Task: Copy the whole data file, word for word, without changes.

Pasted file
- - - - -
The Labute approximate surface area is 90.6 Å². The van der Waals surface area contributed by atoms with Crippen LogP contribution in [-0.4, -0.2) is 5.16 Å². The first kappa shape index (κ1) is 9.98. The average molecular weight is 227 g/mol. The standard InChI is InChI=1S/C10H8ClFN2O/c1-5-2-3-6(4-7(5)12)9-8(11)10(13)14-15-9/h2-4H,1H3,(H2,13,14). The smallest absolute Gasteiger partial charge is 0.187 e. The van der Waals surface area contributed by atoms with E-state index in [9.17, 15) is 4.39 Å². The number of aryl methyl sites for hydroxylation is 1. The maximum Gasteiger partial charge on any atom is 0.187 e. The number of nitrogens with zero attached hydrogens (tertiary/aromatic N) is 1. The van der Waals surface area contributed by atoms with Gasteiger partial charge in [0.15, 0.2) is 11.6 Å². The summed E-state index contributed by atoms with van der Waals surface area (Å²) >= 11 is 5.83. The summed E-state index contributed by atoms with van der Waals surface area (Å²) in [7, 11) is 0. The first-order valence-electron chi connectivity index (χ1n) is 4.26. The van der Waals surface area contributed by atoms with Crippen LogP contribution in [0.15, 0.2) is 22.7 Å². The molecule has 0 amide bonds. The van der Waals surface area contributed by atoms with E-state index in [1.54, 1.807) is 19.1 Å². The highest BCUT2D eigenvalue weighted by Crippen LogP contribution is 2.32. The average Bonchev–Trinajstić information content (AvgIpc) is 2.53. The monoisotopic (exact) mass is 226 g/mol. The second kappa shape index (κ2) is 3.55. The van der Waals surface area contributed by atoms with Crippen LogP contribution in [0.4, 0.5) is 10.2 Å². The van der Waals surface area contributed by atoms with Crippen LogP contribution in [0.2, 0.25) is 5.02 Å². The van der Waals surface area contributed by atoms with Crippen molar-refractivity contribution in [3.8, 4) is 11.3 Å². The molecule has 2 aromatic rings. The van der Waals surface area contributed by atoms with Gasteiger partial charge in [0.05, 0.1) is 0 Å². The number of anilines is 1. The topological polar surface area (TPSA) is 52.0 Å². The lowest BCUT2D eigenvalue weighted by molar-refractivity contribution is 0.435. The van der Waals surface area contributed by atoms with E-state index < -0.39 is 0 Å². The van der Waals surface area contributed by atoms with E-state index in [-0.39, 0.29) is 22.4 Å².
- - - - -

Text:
The Labute approximate surface area is 90.6 Å². The van der Waals surface area contributed by atoms with Crippen LogP contribution in [-0.4, -0.2) is 5.16 Å². The first kappa shape index (κ1) is 9.98. The average molecular weight is 227 g/mol. The standard InChI is InChI=1S/C10H8ClFN2O/c1-5-2-3-6(4-7(5)12)9-8(11)10(13)14-15-9/h2-4H,1H3,(H2,13,14). The smallest absolute Gasteiger partial charge is 0.187 e. The van der Waals surface area contributed by atoms with E-state index in [9.17, 15) is 4.39 Å². The number of aryl methyl sites for hydroxylation is 1. The maximum Gasteiger partial charge on any atom is 0.187 e. The number of nitrogens with zero attached hydrogens (tertiary/aromatic N) is 1. The van der Waals surface area contributed by atoms with Gasteiger partial charge in [0.15, 0.2) is 11.6 Å². The summed E-state index contributed by atoms with van der Waals surface area (Å²) >= 11 is 5.83. The summed E-state index contributed by atoms with van der Waals surface area (Å²) in [7, 11) is 0. The first-order valence-electron chi connectivity index (χ1n) is 4.26. The van der Waals surface area contributed by atoms with Crippen LogP contribution in [0.15, 0.2) is 22.7 Å². The molecule has 0 amide bonds. The van der Waals surface area contributed by atoms with E-state index in [1.54, 1.807) is 19.1 Å². The highest BCUT2D eigenvalue weighted by Crippen LogP contribution is 2.32. The average Bonchev–Trinajstić information content (AvgIpc) is 2.53. The monoisotopic (exact) mass is 226 g/mol. The second kappa shape index (κ2) is 3.55. The van der Waals surface area contributed by atoms with Crippen LogP contribution in [0.4, 0.5) is 10.2 Å². The van der Waals surface area contributed by atoms with Crippen LogP contribution in [0.2, 0.25) is 5.02 Å². The van der Waals surface area contributed by atoms with Crippen molar-refractivity contribution in [3.8, 4) is 11.3 Å². The molecule has 2 aromatic rings. The van der Waals surface area contributed by atoms with Gasteiger partial charge in [0.05, 0.1) is 0 Å². The number of anilines is 1. The topological polar surface area (TPSA) is 52.0 Å². The lowest BCUT2D eigenvalue weighted by molar-refractivity contribution is 0.435. The van der Waals surface area contributed by atoms with E-state index < -0.39 is 0 Å². The van der Waals surface area contributed by atoms with E-state index in [-0.39, 0.29) is 22.4 Å².